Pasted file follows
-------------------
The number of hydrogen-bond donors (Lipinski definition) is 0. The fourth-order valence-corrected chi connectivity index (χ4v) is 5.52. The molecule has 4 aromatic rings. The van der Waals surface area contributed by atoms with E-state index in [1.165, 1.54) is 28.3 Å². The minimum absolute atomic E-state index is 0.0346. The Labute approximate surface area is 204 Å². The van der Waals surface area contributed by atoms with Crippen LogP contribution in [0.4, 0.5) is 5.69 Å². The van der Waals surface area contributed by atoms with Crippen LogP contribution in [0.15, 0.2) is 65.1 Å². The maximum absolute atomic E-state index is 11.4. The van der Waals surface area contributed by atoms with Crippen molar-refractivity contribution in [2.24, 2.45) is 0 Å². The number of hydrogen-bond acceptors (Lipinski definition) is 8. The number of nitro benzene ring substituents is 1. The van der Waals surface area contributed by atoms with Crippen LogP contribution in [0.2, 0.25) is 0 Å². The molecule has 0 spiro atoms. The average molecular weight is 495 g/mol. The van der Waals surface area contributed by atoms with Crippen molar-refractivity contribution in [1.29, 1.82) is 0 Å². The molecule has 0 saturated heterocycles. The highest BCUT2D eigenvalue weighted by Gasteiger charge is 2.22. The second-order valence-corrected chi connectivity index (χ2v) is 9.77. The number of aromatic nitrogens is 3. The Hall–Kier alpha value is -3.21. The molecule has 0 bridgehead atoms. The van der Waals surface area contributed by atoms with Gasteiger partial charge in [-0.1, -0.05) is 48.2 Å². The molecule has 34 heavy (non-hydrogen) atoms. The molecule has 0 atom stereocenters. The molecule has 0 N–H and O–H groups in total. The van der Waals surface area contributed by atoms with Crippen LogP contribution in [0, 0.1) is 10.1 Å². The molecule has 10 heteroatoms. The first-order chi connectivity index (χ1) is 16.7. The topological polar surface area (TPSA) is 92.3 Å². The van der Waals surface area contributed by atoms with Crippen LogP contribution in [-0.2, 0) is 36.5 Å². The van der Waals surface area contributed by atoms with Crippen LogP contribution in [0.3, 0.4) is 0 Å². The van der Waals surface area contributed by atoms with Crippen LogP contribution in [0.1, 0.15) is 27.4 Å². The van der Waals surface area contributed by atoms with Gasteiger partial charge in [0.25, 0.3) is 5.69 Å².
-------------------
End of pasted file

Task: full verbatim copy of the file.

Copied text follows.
The number of hydrogen-bond donors (Lipinski definition) is 0. The fourth-order valence-corrected chi connectivity index (χ4v) is 5.52. The molecule has 4 aromatic rings. The van der Waals surface area contributed by atoms with E-state index in [1.165, 1.54) is 28.3 Å². The minimum absolute atomic E-state index is 0.0346. The Labute approximate surface area is 204 Å². The van der Waals surface area contributed by atoms with Crippen LogP contribution in [0.4, 0.5) is 5.69 Å². The van der Waals surface area contributed by atoms with Crippen LogP contribution in [0.15, 0.2) is 65.1 Å². The maximum absolute atomic E-state index is 11.4. The van der Waals surface area contributed by atoms with Crippen molar-refractivity contribution in [2.24, 2.45) is 0 Å². The number of hydrogen-bond acceptors (Lipinski definition) is 8. The number of nitro benzene ring substituents is 1. The van der Waals surface area contributed by atoms with Crippen LogP contribution in [0.2, 0.25) is 0 Å². The molecule has 0 spiro atoms. The average molecular weight is 495 g/mol. The van der Waals surface area contributed by atoms with Crippen molar-refractivity contribution in [1.29, 1.82) is 0 Å². The molecule has 0 saturated heterocycles. The highest BCUT2D eigenvalue weighted by Gasteiger charge is 2.22. The second-order valence-corrected chi connectivity index (χ2v) is 9.77. The number of aromatic nitrogens is 3. The Hall–Kier alpha value is -3.21. The molecule has 0 bridgehead atoms. The van der Waals surface area contributed by atoms with Gasteiger partial charge in [-0.1, -0.05) is 48.2 Å². The molecule has 34 heavy (non-hydrogen) atoms. The molecule has 0 atom stereocenters. The molecule has 0 N–H and O–H groups in total. The van der Waals surface area contributed by atoms with Crippen LogP contribution in [0, 0.1) is 10.1 Å². The molecule has 10 heteroatoms. The first-order chi connectivity index (χ1) is 16.7. The topological polar surface area (TPSA) is 92.3 Å². The van der Waals surface area contributed by atoms with Crippen LogP contribution in [-0.2, 0) is 36.5 Å². The van der Waals surface area contributed by atoms with Crippen LogP contribution in [0.3, 0.4) is 0 Å². The van der Waals surface area contributed by atoms with Crippen LogP contribution in [0.1, 0.15) is 27.4 Å². The van der Waals surface area contributed by atoms with Gasteiger partial charge in [0.25, 0.3) is 5.69 Å².